Love Strong: Warmduscher Drag Austin Down the Rabbit Hole at SXSW

A dispatch from Ingrid Marie Jensen from on the ground at Austin’s South By Southwest, reflecting on a sweaty thunderous set in the lurid intimacy of Hotel Vegas.

Photo: Maisy Banks and Reuben Davies Lindley | Words: Ingrid Marie Jensen

March means early spring in Austin, Texas, and therefore, time for South By Southwest. Electric-hued bluebonnets, blush-pink evening primroses, and lavender explosions of bougainvillea are blooming all over town. Faces are tilted to the sun to soak it up, in heart-shaped sunglasses when the light proves too relentless, micro shorts and see-through dresses and cowboy boots and strawberry margaritas everywhere, all the time. As Austin has evolved from a place of uninhibited, affordable fun to a hyper-hip Southwestern version of LA (I mean, Matthew McConaughey’s practically the mayor now), so has the festival. SXSW has grown exponentially bigger over the last ten years, becoming the festival equivalent of urban sprawl. From its origins as an Austinite indie music showcase in 1987, it has come to encompass the fields of television, film, and tech as well as the music showcase it initially aspired to promote, becoming more of an international convention than the traditional three-days-in-a-muddy-field affair.

Hotel Vegas at SXSW 2022 by Lloyd Bolton

Over on the city’s hip East Side, Hotel Vegas is buzzing. A queue of festivalgoers wraps round the corner, choking nearby Onion Street and backing up the traffic on Sixth. Warmduscher are scheduled to play a mid-afternoon set as part of a day-long event run by the Austin psych festival, Levitation.

Founded in London in 2014, Warmduscher are a near-lethal cocktail formed from members of Childhood, Fat White Family and Paranoid London (their current line-up is composed of Clams Baker Jr, Ben Romans-Hopcraft, Adam Harmer, Marley Mackey, Quinn Whalley and Bleu Ottis on drums.) The description in their Bandcamp bio states their main interests as, well, everything you’ve been told not to display a significant interest in: “Gentrified executions, color coded colostomy bags, and mayonnaise dripping off the chin. A subway sandwich ride to heaven, kisses on the pink parts. WARMDÜSCHER want it all.” Purveyors of “all things greasy,” they invite you to leave regret at the door and responsibility shoved under the sofa cushions. (The group described their second album, 2018’s Whale City, as “a playground for the people that have stepped above and beyond their comfort zone.”) The band’s weeklong tenure at SXSW, presented by Dan Carey’s label Speedy Wunderground, kicks off their North American debut tour, which takes the group to Los Angeles, the Midwest, Canada, Washington, D.C., and New York City.

There is no door to the Hotel Vegas Stage, just an open gap that looks like a hole punched clumsily in the side of a rickety shed. Entering its yawning maw feels akin to crawling down a rabbit hole of your own free will—unnerving and exciting, a freefall into the wondrous world of Warmduscher. Daylight disappears and with it, the concept of personal space. The place is packed, and the crowd is rowdy. Attired in their new group uniform of black jumpsuits, Warmduscher kick into “Big Wilma,” a deliriously fast-paced rocker about a call girl who kills her clients with a switchblade. It’s so loud it’s like being pummeled, a full-body massage of sound. Despite a music festival being the appropriate occasion to drink your vision away, there’s no one at the bar, because everyone is staring at the band’s high-octane performance in total thrall. Even the barkeep stands transfixed, mouth a little agape, hands braced against the worn wooden counter as though she might fall over if it wasn’t there, watching the band groove and grind against a psychedelic projection.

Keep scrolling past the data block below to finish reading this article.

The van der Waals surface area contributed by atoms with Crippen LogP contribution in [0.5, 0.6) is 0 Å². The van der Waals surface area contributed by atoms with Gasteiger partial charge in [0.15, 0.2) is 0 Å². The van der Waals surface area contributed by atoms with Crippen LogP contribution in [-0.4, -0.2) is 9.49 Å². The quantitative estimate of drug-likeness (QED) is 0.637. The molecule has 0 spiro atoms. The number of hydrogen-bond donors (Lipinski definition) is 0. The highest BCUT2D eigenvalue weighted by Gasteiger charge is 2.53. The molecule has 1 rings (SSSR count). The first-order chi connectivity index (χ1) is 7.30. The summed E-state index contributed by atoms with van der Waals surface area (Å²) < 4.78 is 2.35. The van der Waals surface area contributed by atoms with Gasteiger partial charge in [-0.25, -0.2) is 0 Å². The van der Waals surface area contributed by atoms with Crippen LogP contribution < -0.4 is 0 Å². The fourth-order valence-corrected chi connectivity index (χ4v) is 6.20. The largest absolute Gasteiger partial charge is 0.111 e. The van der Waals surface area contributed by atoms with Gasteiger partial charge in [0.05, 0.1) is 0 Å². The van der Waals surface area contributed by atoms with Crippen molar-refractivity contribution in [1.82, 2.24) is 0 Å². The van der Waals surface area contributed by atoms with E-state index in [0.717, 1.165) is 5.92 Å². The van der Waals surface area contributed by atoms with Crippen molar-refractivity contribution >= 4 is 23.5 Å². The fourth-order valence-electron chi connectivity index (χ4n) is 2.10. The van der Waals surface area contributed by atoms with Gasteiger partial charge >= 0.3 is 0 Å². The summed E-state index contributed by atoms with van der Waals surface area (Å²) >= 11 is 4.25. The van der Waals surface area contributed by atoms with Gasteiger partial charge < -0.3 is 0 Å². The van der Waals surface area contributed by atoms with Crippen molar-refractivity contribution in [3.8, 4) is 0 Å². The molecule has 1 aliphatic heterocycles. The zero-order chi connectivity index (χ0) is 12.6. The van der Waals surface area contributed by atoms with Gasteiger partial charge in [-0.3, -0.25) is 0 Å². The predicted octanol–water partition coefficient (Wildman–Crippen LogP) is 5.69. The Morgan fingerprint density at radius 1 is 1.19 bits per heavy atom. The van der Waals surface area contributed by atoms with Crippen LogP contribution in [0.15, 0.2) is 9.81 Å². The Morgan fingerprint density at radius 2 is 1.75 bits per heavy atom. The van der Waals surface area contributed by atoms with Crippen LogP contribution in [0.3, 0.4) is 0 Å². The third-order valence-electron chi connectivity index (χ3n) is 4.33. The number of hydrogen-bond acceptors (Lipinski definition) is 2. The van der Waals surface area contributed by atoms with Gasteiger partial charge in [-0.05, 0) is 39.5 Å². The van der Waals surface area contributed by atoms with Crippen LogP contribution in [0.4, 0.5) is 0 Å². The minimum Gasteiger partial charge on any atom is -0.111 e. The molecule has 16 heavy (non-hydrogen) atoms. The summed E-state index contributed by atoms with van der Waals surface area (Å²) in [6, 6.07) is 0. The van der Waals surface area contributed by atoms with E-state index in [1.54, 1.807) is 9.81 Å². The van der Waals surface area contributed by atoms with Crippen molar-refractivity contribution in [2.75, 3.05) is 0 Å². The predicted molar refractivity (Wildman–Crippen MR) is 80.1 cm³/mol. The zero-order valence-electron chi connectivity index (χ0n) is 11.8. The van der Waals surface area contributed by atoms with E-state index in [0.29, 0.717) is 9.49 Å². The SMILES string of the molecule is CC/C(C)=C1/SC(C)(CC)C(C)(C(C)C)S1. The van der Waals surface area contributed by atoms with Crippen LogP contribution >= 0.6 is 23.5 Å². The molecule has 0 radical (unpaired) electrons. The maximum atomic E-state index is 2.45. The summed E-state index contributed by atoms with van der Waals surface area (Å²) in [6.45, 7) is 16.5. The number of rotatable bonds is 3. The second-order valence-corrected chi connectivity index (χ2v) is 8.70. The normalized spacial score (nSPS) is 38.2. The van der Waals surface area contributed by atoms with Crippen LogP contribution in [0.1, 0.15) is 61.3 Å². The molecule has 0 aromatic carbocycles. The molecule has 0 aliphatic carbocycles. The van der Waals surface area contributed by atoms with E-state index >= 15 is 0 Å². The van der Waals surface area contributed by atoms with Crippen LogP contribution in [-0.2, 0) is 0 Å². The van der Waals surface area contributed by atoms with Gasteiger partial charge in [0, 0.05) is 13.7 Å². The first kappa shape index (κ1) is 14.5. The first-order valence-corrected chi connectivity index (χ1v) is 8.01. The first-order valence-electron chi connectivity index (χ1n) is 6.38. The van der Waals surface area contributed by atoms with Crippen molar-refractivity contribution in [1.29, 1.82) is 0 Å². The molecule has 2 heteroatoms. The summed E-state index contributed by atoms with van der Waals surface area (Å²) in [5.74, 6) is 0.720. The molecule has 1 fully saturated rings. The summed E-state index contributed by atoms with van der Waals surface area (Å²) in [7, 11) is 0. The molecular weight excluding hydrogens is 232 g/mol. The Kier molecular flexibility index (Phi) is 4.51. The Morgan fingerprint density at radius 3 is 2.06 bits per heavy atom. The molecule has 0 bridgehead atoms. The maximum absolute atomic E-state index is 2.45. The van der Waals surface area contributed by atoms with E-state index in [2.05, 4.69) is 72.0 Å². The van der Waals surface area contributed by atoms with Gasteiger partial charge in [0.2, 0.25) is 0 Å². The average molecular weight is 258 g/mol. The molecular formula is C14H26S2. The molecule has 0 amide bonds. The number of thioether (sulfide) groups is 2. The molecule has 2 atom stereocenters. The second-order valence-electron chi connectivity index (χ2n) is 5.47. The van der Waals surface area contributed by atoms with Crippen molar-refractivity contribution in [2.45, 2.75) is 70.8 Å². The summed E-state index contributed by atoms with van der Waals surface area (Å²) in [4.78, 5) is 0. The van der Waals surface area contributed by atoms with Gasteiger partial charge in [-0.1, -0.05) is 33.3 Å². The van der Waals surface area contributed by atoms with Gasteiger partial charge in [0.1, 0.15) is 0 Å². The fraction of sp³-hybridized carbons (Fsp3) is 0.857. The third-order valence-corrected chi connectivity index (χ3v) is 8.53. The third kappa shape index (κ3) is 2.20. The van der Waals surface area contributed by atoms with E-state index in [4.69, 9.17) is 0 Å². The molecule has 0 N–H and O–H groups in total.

Clams is in wraparound shades, bouncing up and down with frenetic energy; Bleu appears to be possessed, his blonde hair flying; Ben and Marley look, as ever, cool, confident, in control; Adam is a chaotic blur of jumpsuit and guitar. Near the end of the set, Adam lurches forward in the middle of a particularly rocking riff and, with great panache, spits all over the front row. He does it so masterfully that somehow all the little droplets seem to hang suspended in space for a long moment, falling in a slow spiral that matches the psychedelic swirls of the projection. It’s like a scene from a movie, somehow as impressive as seeing Vaslav Nijinsky execute a grand jeté, and it delights the crowd, as indeed it should.

Warmduscher’s recent single “Love Strong,” (produced by Dan Carey) was released to “bridge the gap” between the appearance of the band’s fifth studio album, which is due to be released on Bella Union later this year. The video, directed by the inimitable Jeanie Crystal, is a regular feast for the senses, and features the band surrounded by hypnotically graceful dancers in highlighter-bright rave garb, beneath flashing lights as Clams chants: ‘Love strong/in a brand-new world.’ It is both an instruction and a meditation.

With Warmduscher, every album is a brave new world unto itself, exploding with the band’s untrammeled, unchecked creative power. And perhaps the most remarkable thing being brought to the table by this rag-tag bunch of geniuses is an extraordinary mélange of humor, love, and a sort of fierce and unkillable hope that burns on, no matter how dark or scary the story gets. ‘Love Strong,’ encapsulates that philosophy, and it’s on display every night across the country, as the band work their way through America. They are, very probably, the best working live band in the world – long may they reign. Whatever’s on the agenda for their next album, any dish served up by Warmduscher will always be worth risking something for, whether it’s your comfort zone or your neck.